The Historic Columbus Foundation has joined forces with a Columbus attorney to save two crumbling mill buildings on the Chattahoochee riverfront.
The foundation has committed $1.2 million to stabilize City Mills, one of the city’s first industrial sites, said Executive Director Elizabeth Barker. The effort will be the signature project for the organization’s 50th anniversary next year.
“The initial phase that our board has approved is to stabilize them, which means to make sure they are safe when you walk in,” Barker said of the buildings.
“The building that is closest to First Avenue, unfortunately, has a large hole in its roof, so there will be a lot more stabilization work on that structure.”
The buildings have been on Historic Columbus’ priority list for 15 years. The chance to save them came in May when attorney Ken Henson Jr., purchased the 18th Street property just north of TSYS. Henson paid $800,000 to Bonnydoon LLLP. The family of Lloyd G. Bowers III owned the site for nearly a half century.The nonprofit Historic Columbus Foundation started in 1966. One of its most important projects was to save the Spring Opera House. This endeavor is just as important, Barker said.
“It symbolizes, I think, a lot of what Historic Columbus is about and represents, because of its significance,” Barker said. “But if we don’t save it at this point, it will be lost for the future, and having those structures still standing and becoming viable again is really what we’re all about.”
Henson said Historic Columbus is the best partner.
“I knew they wanted to participate,” Henson said. “But I would have still purchased the property even if they did not participate.”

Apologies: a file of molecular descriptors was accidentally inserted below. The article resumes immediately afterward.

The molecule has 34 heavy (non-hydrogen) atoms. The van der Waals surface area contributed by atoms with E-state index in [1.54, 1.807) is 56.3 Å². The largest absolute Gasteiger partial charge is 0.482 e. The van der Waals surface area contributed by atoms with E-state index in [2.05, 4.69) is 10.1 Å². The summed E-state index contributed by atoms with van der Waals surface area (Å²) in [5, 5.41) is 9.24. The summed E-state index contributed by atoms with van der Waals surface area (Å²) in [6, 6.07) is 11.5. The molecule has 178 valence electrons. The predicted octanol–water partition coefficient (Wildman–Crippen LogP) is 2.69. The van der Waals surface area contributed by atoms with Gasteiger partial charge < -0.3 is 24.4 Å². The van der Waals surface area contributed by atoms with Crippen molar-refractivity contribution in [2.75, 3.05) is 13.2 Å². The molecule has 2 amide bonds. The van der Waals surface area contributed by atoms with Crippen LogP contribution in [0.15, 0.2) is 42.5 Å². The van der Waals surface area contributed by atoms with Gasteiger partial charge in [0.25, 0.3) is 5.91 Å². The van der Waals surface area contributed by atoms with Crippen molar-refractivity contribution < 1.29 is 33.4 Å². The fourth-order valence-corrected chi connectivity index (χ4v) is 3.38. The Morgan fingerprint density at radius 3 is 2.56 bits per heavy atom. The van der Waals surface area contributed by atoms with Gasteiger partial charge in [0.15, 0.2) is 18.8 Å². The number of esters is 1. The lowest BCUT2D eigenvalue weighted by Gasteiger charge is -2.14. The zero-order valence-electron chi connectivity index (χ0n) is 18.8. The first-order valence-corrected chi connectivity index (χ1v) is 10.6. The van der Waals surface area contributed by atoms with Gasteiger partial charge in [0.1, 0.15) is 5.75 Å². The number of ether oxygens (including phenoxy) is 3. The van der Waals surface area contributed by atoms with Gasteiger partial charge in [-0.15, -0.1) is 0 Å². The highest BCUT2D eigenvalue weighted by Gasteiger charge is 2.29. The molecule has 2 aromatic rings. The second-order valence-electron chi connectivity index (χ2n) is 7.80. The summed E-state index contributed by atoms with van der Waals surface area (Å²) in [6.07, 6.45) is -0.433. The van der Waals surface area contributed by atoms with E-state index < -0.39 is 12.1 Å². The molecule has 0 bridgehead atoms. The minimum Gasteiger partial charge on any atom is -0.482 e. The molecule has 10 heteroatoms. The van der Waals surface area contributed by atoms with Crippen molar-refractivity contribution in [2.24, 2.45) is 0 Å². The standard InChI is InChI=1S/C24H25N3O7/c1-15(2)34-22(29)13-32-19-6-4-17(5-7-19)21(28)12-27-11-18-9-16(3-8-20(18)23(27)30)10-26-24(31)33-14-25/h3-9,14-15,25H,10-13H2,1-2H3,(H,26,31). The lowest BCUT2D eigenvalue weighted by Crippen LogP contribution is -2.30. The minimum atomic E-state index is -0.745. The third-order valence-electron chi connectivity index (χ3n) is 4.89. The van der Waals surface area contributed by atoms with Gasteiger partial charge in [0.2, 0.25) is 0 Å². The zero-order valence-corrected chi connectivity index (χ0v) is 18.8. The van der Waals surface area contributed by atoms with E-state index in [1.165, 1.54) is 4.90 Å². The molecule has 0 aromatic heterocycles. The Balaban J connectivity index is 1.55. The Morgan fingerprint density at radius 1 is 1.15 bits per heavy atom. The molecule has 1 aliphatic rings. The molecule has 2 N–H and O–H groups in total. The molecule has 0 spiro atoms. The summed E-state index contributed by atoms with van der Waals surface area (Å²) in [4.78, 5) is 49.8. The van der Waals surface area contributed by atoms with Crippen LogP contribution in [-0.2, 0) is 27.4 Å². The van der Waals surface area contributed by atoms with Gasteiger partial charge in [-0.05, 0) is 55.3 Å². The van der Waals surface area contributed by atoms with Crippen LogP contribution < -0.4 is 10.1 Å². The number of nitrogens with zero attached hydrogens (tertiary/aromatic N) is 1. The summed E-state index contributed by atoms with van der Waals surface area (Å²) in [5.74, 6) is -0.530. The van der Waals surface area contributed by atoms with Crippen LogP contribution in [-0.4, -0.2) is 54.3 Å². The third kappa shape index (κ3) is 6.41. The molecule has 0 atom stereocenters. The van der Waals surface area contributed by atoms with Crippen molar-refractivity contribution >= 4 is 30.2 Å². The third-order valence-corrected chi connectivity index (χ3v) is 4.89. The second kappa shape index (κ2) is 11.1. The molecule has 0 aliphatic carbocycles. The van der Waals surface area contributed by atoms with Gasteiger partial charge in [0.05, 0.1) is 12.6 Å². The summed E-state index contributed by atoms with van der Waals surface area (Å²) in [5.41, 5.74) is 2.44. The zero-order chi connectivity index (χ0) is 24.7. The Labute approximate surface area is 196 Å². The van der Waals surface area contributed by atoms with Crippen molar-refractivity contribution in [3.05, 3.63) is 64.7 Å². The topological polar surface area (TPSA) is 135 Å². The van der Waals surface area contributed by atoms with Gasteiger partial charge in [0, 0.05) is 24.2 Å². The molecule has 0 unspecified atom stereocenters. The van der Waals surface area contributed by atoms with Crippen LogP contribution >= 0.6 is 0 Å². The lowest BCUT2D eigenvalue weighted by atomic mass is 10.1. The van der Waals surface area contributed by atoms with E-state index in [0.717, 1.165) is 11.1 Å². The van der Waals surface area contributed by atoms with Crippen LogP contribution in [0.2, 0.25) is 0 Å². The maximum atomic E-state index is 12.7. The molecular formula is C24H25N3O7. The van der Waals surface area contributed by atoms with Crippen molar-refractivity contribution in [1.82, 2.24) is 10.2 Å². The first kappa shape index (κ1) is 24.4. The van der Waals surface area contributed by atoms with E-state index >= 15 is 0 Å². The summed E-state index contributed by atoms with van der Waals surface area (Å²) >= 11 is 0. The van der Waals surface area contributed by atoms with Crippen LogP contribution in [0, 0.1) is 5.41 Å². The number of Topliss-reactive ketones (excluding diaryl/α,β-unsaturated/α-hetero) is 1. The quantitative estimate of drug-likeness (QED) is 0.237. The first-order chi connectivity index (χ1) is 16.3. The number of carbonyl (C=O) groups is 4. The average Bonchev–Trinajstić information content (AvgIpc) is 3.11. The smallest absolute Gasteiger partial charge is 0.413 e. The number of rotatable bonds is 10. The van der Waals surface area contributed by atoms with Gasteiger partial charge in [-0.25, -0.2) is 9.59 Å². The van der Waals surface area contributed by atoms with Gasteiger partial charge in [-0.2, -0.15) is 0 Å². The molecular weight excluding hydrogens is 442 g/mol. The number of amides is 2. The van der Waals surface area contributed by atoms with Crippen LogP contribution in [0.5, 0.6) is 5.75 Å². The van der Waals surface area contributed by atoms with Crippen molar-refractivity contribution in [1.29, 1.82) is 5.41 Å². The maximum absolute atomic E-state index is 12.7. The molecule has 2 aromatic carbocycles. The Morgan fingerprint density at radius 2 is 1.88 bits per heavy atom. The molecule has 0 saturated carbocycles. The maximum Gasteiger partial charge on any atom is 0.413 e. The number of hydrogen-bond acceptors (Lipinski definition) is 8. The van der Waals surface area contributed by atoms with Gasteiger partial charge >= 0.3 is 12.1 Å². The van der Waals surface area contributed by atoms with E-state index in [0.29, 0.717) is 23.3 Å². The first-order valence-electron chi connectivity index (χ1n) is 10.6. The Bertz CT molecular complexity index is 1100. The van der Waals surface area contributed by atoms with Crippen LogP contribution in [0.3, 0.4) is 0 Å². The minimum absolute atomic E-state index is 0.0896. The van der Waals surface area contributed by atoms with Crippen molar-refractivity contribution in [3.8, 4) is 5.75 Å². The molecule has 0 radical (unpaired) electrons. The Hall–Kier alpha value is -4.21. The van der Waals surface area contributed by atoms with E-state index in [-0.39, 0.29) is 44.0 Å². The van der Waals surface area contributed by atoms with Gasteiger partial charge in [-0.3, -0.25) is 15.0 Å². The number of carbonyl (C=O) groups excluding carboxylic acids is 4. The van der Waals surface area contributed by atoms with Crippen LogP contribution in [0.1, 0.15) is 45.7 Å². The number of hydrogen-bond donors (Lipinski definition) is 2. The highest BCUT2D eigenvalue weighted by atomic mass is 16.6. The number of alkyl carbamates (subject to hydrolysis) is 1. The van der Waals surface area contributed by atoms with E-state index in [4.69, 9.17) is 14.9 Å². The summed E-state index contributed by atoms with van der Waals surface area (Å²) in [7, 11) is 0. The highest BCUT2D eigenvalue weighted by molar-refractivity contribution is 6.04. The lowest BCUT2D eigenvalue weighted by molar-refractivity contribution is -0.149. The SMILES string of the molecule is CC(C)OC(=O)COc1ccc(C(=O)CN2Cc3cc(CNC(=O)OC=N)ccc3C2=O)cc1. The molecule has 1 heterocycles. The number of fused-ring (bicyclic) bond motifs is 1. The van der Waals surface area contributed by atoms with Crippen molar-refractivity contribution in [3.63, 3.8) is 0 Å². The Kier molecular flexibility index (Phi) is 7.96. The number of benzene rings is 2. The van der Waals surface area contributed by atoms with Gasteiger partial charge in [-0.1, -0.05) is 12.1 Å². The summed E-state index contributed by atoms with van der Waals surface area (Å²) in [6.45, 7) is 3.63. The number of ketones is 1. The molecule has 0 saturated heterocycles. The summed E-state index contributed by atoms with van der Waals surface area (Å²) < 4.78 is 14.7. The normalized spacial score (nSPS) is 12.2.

Historic Columbus will use part of a $1.5 million gift from the estate of Weezie Butler to fund the work. The foundation will also use the project in a fundraising effort, Barker said.
Over the years, pieces of what was once a 13-acre tract have been demolished, sold or donated to the whitewater project, riverwalks on both sides of the Chattahoochee and the TSYS campus. The City Mills dam and 99 acres of riverbed were sold for $1.4 million to Uptown Columbus Inc., in April 2008.
After the property was sold piecemeal, it left two historic buildings on less than two acres of prime Chattahoochee River real estate. Still standing were a six-story flour mill built in 1890 and a five-story warehouse built in 1910. Off the flour mill is a shed that reaches out into the river.
Two things have to happen before the property can be reused.
“First, and foremost, you have to stabilize it,” Henson said. “Then we have to work out a plan with the city for public access, a way to connect the RiverWalk.”
The Chattahooche RiverWalk that runs from north Columbus to Fort Benning has two disconnects. One is at City Mills. Previously the city planned to cut the path through the middle of the property. Henson would like to see an alternative route, and has been meeting with city officials to discuss it.
“Once you get it stabilized and get the RiverWalk settled, then you really have something that you can show somebody,” Henson said.
City Mills was one of five mill sites included in the Columbus Industrial Riverfront National Landmark District, according to the Historic Columbus Foundation. The property is the last remaining endangered site of the five mills, and it is nationally significant for its hydropower development, milling machinery development and architecture.
That’s why Historic Columbus is helping bring the site back to life.“It is the most significant building left in Columbus to restore of its kind,” Barker said